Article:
Troubled waters: on EU-Turkey relations

EU and Turkey should not let tensions in the eastern Mediterranean lead to open conflict

Published - August 19, 2020 12:02 am IST

Tensions in the eastern Mediterranean soared last week, with Turkey sending an exploration vessel, accompanied by a Navy fleet, to the disputed waters and France despatching warships to assist Greece. The trigger for the recent hostility between Turkey and Greece, which have historically shared troublesome relations, has been the discovery of gas in the Mediterranean waters. The EU’s plans to transport the gas to its mainland, which would help reduce its dependency on Russia, have raised the region’s geopolitical profile. Turkey and Greece have overlapping maritime claims. But when EU members and its allies in West Asia and North Africa made plans to build a gas pipeline from the Mediterranean to Europe’s mainland, they kept Turkey out of it, which infuriated Ankara. Earlier this year, the EastMed Gas Forum was formed by Cyprus, Egypt, Greece, Israel, Italy, Jordan and Palestine, and Turkey was again excluded. But Turkey challenged the pipeline project and reached an agreement with Libya’s Tripoli-based government, which Ankara is backing, to form an exclusive economic zone (EEZ) from its southern shores to Libya’s northern coast across the Mediterranean. Greece claimed the Turkish zone violated its maritime sovereignty. Later, Greece announced its EEZ with Egypt, which clashes with Turkey’s zone. Immediately thereafter, Turkey sent its survey ship over.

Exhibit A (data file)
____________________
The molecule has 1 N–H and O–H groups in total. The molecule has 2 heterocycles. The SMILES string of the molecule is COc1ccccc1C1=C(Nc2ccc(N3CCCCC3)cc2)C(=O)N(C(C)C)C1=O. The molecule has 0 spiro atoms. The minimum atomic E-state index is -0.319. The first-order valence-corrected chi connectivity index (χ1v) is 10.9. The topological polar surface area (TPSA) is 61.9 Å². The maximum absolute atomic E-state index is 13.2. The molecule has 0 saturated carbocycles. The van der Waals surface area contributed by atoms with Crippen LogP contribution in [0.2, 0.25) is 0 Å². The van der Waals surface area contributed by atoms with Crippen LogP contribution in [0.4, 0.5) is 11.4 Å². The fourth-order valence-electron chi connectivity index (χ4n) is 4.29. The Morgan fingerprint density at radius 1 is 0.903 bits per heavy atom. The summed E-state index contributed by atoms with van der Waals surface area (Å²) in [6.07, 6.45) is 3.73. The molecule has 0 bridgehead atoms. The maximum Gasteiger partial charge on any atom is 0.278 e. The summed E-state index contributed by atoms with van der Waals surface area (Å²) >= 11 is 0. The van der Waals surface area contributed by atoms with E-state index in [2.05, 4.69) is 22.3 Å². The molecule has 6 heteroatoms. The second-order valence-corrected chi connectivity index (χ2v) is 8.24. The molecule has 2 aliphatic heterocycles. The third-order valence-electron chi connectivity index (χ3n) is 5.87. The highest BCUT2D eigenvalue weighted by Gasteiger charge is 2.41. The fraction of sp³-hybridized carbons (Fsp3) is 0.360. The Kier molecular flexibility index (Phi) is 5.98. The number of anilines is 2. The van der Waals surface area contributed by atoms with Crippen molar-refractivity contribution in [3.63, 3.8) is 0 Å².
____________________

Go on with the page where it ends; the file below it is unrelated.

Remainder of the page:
Also read: Turkey hits out at France over sea stand-off

 

The highly complicated issue now has the potential to involve Europe, West Asia and North Africa. It is difficult to demarcate the maritime boundaries in the eastern Mediterranean, which is dotted with Turkish and Greek islands. Cyprus is physically divided with the southern part ruled by the internationally-recognised government and the northern part controlled by Turkey. Turkey’s survey ship plans exploration activities around Greece’s Crete Island, which lies just outside the Turkish-Libya economic zone, and Greece and Cyprus call it a violation of their sovereignty. France, the EU’s most powerful military force, has thrown its weight behind Greece and Cyprus. Now, an alliance is emerging among Greece, Cyprus, Italy and France, which is backed by Egypt, Israel and the UAE. Turkey stands almost isolated, but remains a key power in the Mediterranean, which requires the EU to tread cautiously. If the EU wants to transport gas from the coast of Israel to Europe via Cyprus and Italy, an open conflict with Turkey cannot help. What is in everybody’s interest is to dial down tensions and find a diplomatic and mutually acceptable solution to the gas contest. Excluding Turkey, which has a long Mediterranean coast, is unwise. Allowing a resurgent Turkey to bully smaller powers in the region would be strategically disastrous. The EU has to strike a balance between these two options.

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